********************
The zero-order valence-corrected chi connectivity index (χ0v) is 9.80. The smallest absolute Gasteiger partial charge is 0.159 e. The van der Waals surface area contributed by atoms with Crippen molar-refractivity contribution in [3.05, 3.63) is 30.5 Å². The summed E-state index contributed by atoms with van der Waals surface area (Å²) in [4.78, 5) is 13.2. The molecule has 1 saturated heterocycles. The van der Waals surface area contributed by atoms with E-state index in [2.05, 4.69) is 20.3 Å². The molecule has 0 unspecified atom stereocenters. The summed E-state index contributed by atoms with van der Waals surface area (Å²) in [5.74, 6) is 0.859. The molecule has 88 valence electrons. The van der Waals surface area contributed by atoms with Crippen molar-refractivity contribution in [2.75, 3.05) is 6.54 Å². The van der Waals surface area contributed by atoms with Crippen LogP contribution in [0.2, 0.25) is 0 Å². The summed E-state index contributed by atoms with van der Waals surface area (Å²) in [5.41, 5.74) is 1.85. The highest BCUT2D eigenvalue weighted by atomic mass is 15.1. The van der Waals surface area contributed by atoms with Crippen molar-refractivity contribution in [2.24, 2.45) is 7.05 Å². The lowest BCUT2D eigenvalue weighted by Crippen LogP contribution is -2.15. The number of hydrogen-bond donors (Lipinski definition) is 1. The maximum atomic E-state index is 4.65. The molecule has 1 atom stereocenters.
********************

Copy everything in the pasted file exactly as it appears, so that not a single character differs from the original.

The zero-order valence-corrected chi connectivity index (χ0v) is 9.80. The smallest absolute Gasteiger partial charge is 0.159 e. The van der Waals surface area contributed by atoms with Crippen molar-refractivity contribution in [3.05, 3.63) is 30.5 Å². The summed E-state index contributed by atoms with van der Waals surface area (Å²) in [4.78, 5) is 13.2. The molecule has 1 saturated heterocycles. The van der Waals surface area contributed by atoms with E-state index in [2.05, 4.69) is 20.3 Å². The molecule has 0 unspecified atom stereocenters. The summed E-state index contributed by atoms with van der Waals surface area (Å²) in [5.74, 6) is 0.859. The molecule has 88 valence electrons. The van der Waals surface area contributed by atoms with Crippen molar-refractivity contribution in [2.75, 3.05) is 6.54 Å². The van der Waals surface area contributed by atoms with Crippen LogP contribution in [0.2, 0.25) is 0 Å². The summed E-state index contributed by atoms with van der Waals surface area (Å²) in [5.41, 5.74) is 1.85. The highest BCUT2D eigenvalue weighted by atomic mass is 15.1. The van der Waals surface area contributed by atoms with Crippen molar-refractivity contribution in [2.24, 2.45) is 7.05 Å². The lowest BCUT2D eigenvalue weighted by Crippen LogP contribution is -2.15. The number of hydrogen-bond donors (Lipinski definition) is 1. The maximum atomic E-state index is 4.65. The molecule has 1 atom stereocenters.